Dutch Language Blog

Easter Revolution – The Passion Posted by on Apr 17, 2014 in Uncategorized

Tonight, April 17, 2014 is, or here in the Netherlands was, a huge event. It tries to bring the people back to what currently already half of the Dutch population has forgotten or has never known. Something that had always been part of Dutch culture, no matter how divided it was. I am talking about The Passion.

The Passion is a musical play that tells the paasverhaal (Easter tale) in a new way, revolutionary one might even say. Dutch actors play Jesus and his twelve disciples and the other important roles in the story. This year, the third Passion was held in the major northern city of the Netherlands, Groningen. The big stage was at the Vismarkt, a square in the heart of town. The crucifixion was done there – but no worries, no Dutch actor was actually nailed to a cross.

Instead, the modern version of Pontius Pilatus explained what such a crucifixion would encompass: 18 centimeter (about 7 inches) long nails would be hammered through wrists and ankles, and the victim would die of suffocation as hanging down from your wrists does not allow normal breathing anymore.

While the thousands of people on the Vismarkt were attending the event, a 6 meter (about 20 feet) long white, neon cross was carried from the soccer stadium of FC Groningen all the way to the square. In that procession, many hundreds more had joined.

The climax of the story occurred when the Dutch Jesus was shown before the crowd and Pilatus gives the audience the choice to either keep him or a prisoner alive. All shouted, just like it allegedly happened, “kruisig hem!!!” (crucify him!!!). He was then taken away, and “stood up” again in the middle of the crowd. A final song ended the spectacular show.

This new look on the story of Easter may really have the intended effect. Even if it does not draw people closer to becoming Christian, it definitely reiterates what it is all about. Even if the Netherlands is not only Christian anymore, but is a mix of many different religions, this event fits well. It connects people. They walk together and just do something together, leaving aside the spiritual meaning of the story. And that is just wonderful.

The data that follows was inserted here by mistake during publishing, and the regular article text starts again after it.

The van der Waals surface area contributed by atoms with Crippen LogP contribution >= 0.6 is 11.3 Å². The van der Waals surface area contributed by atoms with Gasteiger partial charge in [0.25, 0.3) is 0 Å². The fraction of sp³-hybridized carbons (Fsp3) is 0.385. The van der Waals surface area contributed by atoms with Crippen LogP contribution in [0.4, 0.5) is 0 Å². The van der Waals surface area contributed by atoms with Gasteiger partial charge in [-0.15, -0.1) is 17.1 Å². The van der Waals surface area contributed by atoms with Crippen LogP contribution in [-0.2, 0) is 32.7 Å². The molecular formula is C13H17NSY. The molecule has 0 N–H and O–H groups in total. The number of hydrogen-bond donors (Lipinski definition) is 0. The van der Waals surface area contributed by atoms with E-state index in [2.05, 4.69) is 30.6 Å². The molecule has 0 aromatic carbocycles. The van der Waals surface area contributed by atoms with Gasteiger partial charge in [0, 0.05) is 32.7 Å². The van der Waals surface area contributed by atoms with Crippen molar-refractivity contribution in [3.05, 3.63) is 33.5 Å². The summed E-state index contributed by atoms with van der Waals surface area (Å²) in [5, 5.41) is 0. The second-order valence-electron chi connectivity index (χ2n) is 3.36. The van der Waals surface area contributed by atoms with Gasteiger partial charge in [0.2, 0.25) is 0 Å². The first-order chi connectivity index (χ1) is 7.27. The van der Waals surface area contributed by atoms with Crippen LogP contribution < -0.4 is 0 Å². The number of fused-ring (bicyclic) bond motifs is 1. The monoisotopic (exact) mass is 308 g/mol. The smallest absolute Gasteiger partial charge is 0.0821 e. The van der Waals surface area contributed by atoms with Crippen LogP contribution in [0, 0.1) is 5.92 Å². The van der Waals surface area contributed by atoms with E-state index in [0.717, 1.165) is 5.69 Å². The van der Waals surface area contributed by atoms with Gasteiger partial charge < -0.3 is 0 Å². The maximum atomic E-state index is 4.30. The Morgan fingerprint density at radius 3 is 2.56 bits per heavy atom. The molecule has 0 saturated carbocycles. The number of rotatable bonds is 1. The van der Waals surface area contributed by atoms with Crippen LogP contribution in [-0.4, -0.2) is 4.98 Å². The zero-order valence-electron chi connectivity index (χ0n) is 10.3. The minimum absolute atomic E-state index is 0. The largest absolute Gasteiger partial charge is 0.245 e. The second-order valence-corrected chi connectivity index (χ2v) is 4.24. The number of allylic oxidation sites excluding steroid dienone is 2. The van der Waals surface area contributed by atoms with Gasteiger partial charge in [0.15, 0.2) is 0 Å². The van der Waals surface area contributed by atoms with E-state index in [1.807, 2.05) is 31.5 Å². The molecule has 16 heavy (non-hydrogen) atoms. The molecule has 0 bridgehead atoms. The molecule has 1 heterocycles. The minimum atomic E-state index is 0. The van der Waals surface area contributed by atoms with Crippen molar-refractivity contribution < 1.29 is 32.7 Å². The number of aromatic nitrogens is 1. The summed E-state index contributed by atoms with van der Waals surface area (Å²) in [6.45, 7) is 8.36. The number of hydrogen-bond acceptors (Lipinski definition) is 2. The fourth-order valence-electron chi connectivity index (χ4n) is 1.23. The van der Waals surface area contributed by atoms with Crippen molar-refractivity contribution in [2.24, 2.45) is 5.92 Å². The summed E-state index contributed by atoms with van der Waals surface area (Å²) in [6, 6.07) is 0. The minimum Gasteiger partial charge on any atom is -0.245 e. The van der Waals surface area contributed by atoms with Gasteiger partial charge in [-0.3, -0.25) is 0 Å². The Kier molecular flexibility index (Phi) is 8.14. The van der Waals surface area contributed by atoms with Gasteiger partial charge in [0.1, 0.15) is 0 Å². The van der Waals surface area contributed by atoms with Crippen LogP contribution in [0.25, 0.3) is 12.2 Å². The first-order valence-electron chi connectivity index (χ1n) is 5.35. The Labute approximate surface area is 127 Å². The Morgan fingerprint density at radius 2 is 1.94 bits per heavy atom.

The United States apparently also has interest in The Passion. Producer Michael Davis bought the concept and wants to realize it in 2015. Let’s see how the Americans will treat it!

The Passion 2014 in Groningen. (Image by Willem-Jan de Bruin at Wikimedia Commons)

Watch the entire Passion 2014 here.

What do you think? Is it a good idea to revolutionize the story like this? Or does it go a step too far?


Tags: , , , , , , , , , , , , ,
Keep learning Dutch with us!

Build vocabulary, practice pronunciation, and more with Transparent Language Online. Available anytime, anywhere, on any device.

Try it Free Find it at your Library
Share this:
Pin it

About the Author: Sten

Hi! I am Sten, both Dutch and German. For many years, I've written for the German and the Dutch blogs with a passion for everything related to language and culture. It's fascinating to reflect on my own culture, and in the process allow our readers to learn more about it! Besides blogging, I am a German-Dutch-English translator, animator and filmmaker.